Subject:      UCT 81214: Bright and stealthy
From:         [email protected] (Allen Thomson)
Date:         1995/10/11
Message-Id:   <[email protected]>

   A month or so ago we had a brief discussion of the 
feasibility and utility of stealth in LEO.  At the time I opined 
that it might be worthwhile in tactical situations, but wouldn't 
be a good idea if the aim were to protect satellites from 
detection for long periods of time.  The principal reason for 
this, IMO, is the very wide range of sensor types and viewing 
angles encountered by satellites in LEO and the fact that the 
stealth technologies which have been revealed to date apparently 
presuppose a known, fairly restricted set of "threat" sensors 
and engagement geometries.  Thus things designed to be stealthy 
against one set of sensors might be detectable by other sensors 
the designers hadn't known about or couldn't take into account
because of engineering constraints.

   As it happens, a fairly concrete example of this has just come 
to light (so to speak).  Several papers in the proceedings of the 
1995 Space Surveillance Workshop* describe preliminary results of 
a orbital debris campaign sponsored by Space Command in late 
1994.  One of the interesting results concerned an object (UCT 
81214) which was easily detected by a number of optical sensors 
but was basically invisible to radars, some of them highly 
sensitive range instrumentation radars, operating from 217 MHz 
up to ca. 35 GHz.   While 81214 probably wasn't intentionally 
designed to have low rcs  -- I'd guess it's a just a stray 
fiberglass panel or something of the sort -- it nonetheless 
illustrates the point that monostatic-radar-stealthy doesn't mean 
optical-stealthy (and then there's IR, bistatic radar, lidar, etc). 

      "Of special interest was data collected on object 81214. 
   Initially detected by the ETS [Lincoln Lab optical sensors at 
   White Sands], this object has a bright optical signature but 
   appears very small to radar sensors, and may indicate the 
   presence of many more objects of this type...
      "A considerable amount of data was collected on an interesting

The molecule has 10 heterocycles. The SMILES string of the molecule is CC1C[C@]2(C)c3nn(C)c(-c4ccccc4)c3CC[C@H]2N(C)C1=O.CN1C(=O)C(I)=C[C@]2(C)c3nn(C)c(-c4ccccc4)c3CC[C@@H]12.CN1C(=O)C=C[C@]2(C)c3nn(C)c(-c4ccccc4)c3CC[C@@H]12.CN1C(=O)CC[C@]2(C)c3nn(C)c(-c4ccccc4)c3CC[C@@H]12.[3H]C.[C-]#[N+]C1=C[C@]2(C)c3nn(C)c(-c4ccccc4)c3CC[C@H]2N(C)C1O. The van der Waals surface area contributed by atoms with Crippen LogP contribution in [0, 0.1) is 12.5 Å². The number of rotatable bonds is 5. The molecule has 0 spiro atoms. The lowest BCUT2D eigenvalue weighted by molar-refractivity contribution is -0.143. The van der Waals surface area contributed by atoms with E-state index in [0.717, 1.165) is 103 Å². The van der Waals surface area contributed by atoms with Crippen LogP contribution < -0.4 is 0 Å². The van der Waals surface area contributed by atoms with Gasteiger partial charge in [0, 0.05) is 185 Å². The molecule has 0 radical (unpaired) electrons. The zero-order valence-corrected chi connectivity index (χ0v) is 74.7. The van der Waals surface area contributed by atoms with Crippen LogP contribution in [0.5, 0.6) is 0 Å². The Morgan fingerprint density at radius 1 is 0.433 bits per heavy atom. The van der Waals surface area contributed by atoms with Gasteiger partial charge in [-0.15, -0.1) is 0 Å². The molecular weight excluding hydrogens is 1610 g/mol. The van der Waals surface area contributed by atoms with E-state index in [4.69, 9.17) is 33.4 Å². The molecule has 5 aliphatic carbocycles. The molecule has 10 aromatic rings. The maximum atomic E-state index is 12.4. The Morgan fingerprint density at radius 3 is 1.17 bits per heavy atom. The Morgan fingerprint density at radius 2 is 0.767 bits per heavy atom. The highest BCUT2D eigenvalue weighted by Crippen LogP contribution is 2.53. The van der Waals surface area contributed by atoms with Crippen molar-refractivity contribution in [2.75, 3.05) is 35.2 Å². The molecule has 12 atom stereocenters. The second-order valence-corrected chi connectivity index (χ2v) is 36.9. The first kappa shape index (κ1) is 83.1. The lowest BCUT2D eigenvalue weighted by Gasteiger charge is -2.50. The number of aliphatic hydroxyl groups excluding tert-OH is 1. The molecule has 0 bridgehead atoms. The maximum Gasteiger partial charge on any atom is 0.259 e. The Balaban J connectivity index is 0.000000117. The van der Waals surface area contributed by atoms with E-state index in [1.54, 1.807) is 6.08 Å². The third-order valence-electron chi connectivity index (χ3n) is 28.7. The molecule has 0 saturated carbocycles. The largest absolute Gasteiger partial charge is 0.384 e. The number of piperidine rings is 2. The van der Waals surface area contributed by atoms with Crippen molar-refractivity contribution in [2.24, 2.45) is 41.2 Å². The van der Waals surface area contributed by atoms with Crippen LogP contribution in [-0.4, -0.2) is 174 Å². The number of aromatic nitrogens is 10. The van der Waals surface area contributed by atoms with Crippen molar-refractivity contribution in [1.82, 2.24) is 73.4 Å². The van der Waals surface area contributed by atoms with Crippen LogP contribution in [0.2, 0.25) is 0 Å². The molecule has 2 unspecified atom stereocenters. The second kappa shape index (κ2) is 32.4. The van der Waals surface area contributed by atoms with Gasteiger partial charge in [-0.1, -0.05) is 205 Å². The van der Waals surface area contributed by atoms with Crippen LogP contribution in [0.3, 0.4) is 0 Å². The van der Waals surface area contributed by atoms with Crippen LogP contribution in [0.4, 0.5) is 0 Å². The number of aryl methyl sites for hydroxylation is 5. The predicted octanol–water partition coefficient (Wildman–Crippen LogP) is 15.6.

object. Satellite 81214 appears moderately bright to optical 
   sensors, suggesting a large physical size. However, radar 
   tracking on this object indicates that it is quite small. 
   Millstone data at L-Band indicates a radar cross section of 
   approximately 0.00003 square meters, suggesting an object with a 
   small physical size. Several highly sensitive UHF radars have 
   been unable to track this object, however. Even the telescope 
   sensor at Anderson Peak, CA, that is normally not involved with 
   satellite tracking had no difficulty tracking this satellite. 
   The existence of this object and the data that has [sic] been 
   obtained lend credence to the theory that there is a population 
   of optically bright objects that appear quite small to a radar. 
   In fact, it is possible that many of the unknown objects 
   detected by optical sensors could fall into this area."

     1994 Space Debris Campaign - Preliminary Results 
     Taft DeVere, SenCom Corp. 
     Tim Payne, SWC/AE 
     Capt. Gary Wilson, HQ AFSPC/DOYY 

      "[Kwajalein Missile Range] sensors participating in the 1994 
   Debris Campaign included ALTAIR (VHF, UHF), TRADEX (L- and S-
   band), ALCOR (C-band) and MMW (Ka-band), and SuperRADOT visible 
   band optics... 
      "The most interesting optical track was on object 81214, which 
   was extremely bright to the SuperRADOTs, but was so small in 
   radar cross section as to be untrackable by the radars at the 
   1756 km point of closest approach."

     Kwajalein Missile Range Contribution to the 1994 Debris Campaign
     A. Gerber, G. Duff, and D. Izatt
     MIT Lincoln Laboratory, Kwajalein Missile Range

*Proceedings of the 1995 Space Surveillance Workshop
 28-30 March 1995
 Lincoln Laboratory
 Massachusetts Institute of Technology
 Lexington, Massachusetts
 K.P. Schwan, Editor
 Project Report STK-235, Vol.1